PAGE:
NCPA - National Center for Policy Analysis


June 3, 2004

Mass transit projects do not live up to their promises of providing cheap transportation and less congestion for urban dwellers, says economic speaker and television program host Dennis McCuistion.

With plans underway to expand the mass transit system in Dallas and Fort Worth, as other urban areas nationwide have been doing, McCuistion writes in the Dallas Morning News about the stark realities of mass transit projects:

  • Subsidies for light rail systems are 250 times as much as highway subsidies, and the Dallas Area Rapid Transit system relies on taxpayers to pay 90 percent of its operating costs.
  • Dallas and Fort Worth's transit systems have required $3 billion in higher sales taxes from those who are not using mass transit.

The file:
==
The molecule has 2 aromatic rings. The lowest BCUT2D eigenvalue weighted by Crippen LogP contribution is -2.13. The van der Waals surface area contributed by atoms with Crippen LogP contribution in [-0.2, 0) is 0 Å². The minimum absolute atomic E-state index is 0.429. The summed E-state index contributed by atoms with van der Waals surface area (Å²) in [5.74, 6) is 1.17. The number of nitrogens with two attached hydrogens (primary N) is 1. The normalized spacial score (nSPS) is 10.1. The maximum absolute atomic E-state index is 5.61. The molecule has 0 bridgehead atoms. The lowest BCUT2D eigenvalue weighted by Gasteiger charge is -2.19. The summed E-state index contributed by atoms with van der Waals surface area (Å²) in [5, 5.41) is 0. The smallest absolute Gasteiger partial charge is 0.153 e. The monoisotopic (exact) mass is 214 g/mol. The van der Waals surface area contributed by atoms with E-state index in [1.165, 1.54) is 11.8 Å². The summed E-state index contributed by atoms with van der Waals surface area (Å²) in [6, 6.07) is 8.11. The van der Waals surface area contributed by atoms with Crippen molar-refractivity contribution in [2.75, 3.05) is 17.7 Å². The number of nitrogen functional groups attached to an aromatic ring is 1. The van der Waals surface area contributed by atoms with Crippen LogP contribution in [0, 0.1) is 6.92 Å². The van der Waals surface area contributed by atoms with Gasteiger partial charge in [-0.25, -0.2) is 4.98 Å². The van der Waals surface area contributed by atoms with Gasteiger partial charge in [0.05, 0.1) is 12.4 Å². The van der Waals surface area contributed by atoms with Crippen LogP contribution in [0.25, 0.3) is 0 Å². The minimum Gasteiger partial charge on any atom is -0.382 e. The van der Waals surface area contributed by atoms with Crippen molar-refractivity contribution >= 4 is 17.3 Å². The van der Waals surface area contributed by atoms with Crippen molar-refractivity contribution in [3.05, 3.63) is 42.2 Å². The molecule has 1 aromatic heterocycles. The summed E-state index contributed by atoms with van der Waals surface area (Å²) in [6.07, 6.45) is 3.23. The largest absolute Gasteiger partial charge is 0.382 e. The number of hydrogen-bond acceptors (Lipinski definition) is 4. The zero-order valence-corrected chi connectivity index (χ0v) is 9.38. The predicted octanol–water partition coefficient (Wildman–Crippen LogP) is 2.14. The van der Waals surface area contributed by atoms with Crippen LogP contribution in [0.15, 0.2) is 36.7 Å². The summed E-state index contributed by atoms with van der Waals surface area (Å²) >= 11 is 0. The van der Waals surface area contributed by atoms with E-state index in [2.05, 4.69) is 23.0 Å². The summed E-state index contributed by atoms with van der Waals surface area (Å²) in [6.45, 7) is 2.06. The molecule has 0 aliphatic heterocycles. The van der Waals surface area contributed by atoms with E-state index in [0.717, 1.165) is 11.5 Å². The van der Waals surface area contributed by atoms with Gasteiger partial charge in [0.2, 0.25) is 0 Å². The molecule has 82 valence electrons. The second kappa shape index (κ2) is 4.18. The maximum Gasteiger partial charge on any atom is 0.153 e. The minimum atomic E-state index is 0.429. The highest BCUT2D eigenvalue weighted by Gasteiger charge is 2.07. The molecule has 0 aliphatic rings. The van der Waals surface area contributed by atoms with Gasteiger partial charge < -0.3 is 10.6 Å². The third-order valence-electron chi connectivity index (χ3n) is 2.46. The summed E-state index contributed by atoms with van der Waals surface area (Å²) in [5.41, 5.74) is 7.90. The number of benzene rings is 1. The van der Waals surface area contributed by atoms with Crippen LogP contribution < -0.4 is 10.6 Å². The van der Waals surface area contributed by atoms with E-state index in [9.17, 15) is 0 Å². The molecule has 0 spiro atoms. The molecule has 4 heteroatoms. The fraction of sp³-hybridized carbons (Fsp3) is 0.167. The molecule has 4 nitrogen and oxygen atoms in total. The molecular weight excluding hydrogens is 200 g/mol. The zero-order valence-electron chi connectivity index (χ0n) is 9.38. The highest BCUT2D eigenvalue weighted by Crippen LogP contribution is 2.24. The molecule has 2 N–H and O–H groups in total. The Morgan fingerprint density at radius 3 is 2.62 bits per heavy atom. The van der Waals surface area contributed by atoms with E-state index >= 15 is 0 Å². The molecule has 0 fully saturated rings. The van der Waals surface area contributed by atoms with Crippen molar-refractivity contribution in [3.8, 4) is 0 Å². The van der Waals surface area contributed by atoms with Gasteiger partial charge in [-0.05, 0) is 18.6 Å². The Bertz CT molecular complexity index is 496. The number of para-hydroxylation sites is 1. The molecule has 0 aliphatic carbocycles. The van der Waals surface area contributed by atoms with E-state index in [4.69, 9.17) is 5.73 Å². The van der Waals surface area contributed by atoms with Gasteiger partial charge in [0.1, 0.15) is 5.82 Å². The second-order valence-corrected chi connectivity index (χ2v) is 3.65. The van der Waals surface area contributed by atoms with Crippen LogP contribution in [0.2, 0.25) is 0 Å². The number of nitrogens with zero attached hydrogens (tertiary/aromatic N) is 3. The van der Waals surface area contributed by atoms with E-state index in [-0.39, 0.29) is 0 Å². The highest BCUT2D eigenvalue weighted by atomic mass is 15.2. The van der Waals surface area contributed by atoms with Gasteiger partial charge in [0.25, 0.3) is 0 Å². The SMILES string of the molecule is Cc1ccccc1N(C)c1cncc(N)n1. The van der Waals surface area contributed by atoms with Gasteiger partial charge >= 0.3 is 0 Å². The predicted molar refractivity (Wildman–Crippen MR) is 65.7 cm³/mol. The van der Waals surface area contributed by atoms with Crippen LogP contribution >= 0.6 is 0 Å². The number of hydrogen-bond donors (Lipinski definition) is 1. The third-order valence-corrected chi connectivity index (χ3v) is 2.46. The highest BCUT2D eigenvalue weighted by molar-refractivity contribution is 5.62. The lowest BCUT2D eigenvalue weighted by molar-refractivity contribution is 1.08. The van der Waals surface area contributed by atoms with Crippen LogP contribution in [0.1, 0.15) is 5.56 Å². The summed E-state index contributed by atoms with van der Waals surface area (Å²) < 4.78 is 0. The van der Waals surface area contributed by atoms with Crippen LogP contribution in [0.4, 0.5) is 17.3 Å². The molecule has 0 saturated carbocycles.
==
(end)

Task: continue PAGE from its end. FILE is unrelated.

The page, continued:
• The New York City subway system is the only system that is more productive than a single lane of freeway.
  • The Texas Transportation Institute reports that cities using light rail have actually experienced more congestion, not less, over the past 20 years; moreover, there is no evidence showing that light rail systems have reduced congestion or pollution.

Despite mass transit projects in many urban areas, 87.9 percent of commuters nationwide continue to drive alone, says McCuistion, with commuters primarily driving from suburb to suburb, not to downtown areas. In the Dallas-Fort Worth metroplex, less than 3 percent of commuters use mass transit.

Source: Dennis McCuistion, "The Contrarian View: This Isn't the Ticket to Ride." Dallas Morning News, May 30, 2004.


Browse more articles on Environment Issues